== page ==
Celebrating Black History Month at Brighton Dome
14 Oct 2019
October is Black History Month in the UK, giving us an opportunity to pay tribute to just some of the amazing performers who have taken to the Brighton Dome stage in the past as well as to look forward to those coming soon!
Highlights from Brighton Dome’s history:
- Early jazz pioneers, the Southern Syncopated Orchestra, played at Brighton Dome in 1921. They transformed the London club scene and popularised black music during their tour around the UK and Ireland.
- Singer, actor and activist, Paul Robeson performed as part of the opening of the transformed Brighton Dome Concert Hall on 11 January 1936.
- Sister Rosetta Tharpe was a true pioneer of mid-20th-century music and one of the founders of rock'n'roll. She influenced early musicians, including Little Richard, Johnny Cash, Carl Perkins, Chuck Berry, Elvis Presley and Jerry Lee Lewis. Tharpe played the Brighton Dome stage in 1964.
Rock Against Racism was a political and cultural movement that emerged in reaction to a rise of racist attacks in the UK and increasing support for the neo-Nazi National Front. Between 1976 and 1982 Rock Against Racism activists organised national tours, as well as local gigs and clubs throughout the country. Coming up on Sat 19 Oct, Rock against Racism returns featuring Roy Ayers & The Ubiquity Band, Misty in Roots and The Skatalites.
The 2019 Rock Against Racism line-up play at Brighton Dome, adding to our history of hosting incredible artists; Nina Simone, Mavis Staples, Stevie Wonder, The Supremes, Lee Perry, Miles Davis, Rokia Traore, Ladysmith Black Mambazo, Omara Portuondo, Orchestra Baobab, Buena Vista Social Club, Baaba Maal, Akram Khan, Reginald D Hunter, Lenny Henry, Beverley Knight, Dionne Warwick, Rose Royce, Odyssey, The Real Thing, Joan Armatrading and Carlos Acosta – to name just a few!
The sons of Afrobeat pioneer and activist Fela Kuti, Femi Kuti and Seun Kuti, have also both played at Brighton Dome. Radio Reverb presenter John Warr remembers seeing the energetic Seun Kuti live at the Corn Exchange in 2004.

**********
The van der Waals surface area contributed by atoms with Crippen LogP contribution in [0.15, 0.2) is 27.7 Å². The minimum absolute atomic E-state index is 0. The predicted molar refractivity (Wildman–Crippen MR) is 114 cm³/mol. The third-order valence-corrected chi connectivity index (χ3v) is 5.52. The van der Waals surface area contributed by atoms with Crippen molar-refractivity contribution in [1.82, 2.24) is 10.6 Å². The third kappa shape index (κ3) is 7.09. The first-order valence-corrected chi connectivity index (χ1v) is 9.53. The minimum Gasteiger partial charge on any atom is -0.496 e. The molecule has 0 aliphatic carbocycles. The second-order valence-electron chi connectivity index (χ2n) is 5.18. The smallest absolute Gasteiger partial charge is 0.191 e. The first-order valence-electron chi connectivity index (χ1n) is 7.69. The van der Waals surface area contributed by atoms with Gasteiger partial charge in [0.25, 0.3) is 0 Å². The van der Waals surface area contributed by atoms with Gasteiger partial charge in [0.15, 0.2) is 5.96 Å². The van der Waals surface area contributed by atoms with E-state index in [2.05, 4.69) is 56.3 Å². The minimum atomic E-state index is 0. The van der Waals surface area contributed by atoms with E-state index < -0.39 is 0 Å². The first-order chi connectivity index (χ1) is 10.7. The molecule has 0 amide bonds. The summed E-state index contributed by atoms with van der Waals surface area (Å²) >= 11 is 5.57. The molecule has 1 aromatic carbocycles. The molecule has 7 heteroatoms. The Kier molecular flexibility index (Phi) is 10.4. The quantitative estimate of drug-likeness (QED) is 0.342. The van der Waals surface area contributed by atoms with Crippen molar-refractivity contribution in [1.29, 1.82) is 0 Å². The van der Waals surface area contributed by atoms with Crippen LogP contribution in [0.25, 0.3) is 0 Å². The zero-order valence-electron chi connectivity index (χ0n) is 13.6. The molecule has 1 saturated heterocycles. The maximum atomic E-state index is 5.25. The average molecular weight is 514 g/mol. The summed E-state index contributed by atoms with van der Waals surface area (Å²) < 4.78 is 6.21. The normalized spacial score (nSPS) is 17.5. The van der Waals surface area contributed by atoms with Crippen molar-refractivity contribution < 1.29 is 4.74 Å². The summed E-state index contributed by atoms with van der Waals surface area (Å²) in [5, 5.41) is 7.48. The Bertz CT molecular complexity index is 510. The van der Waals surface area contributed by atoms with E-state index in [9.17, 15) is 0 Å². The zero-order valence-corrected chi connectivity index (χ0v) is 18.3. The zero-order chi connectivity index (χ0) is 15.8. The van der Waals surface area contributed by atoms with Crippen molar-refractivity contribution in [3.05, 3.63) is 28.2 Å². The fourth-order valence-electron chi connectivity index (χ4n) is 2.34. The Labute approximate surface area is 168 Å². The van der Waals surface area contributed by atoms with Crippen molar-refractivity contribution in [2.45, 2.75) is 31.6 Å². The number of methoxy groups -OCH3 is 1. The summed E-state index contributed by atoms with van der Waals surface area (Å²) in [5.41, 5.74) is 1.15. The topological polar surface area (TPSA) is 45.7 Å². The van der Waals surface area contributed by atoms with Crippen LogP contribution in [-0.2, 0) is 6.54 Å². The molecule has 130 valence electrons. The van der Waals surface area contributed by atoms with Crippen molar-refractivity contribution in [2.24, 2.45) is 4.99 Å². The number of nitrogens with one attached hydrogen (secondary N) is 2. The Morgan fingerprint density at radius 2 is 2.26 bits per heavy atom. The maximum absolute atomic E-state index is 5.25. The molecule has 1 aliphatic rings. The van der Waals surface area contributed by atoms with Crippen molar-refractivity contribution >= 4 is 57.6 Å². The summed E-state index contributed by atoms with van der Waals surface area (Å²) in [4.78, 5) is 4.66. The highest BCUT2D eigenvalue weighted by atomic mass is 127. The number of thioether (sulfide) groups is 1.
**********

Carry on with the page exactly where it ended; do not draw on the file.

A new dance show, fresh from Edinburgh Festival, Kalakuta Republik, takes inspiration from the life and music of Fela Kuti. Created by Burkina-Faso born Serge Aimé Coulibaly with his French company Faso Dance Theatre the show depicts energetic scenes set to a remix of Kuti’s music. Described as a ‘a fire lit for freedom… in the footsteps of Fela’, this celebration of Kuti’s legacy comes to Brighton Dome on Mon 4 & Tues 5 Nov 2019.
This month we also welcome a fearless re imagining of iconic ballet Giselle on 29 & 30 Oct by South African choreographer Dada Masilo. Following a recent acclaimed run at Sadler’s Wells, this performance is not like you’ve seen Giselle before. Fusing traditional ballet, contemporary and traditional Tswana dance, the performers are powered by a musical score by South African composer Philip Miller that combines classical strings with African percussion and voice.
On Sat 9 Nov, come along to Brighton Dome’s Black History Family Day, a free, annual celebration of African and Caribbean culture and heritage. The whole family can join in on the day with art activities, dance, music, storytelling and food from Kitgum Kitchen and Island Takeaway. Hear from West African Griots, get onto the groove with Gambian drummer Bucarr Ndow and have your head wrapped in beautiful African fabrics.
Last year’s Brighton Festival Guest Director Rokia Traoré aimed to support African artists and we are delighted to continue her legacy across our programme, in October and going forward. Join us at one of our events this autumn for exciting productions and fresh perspectives.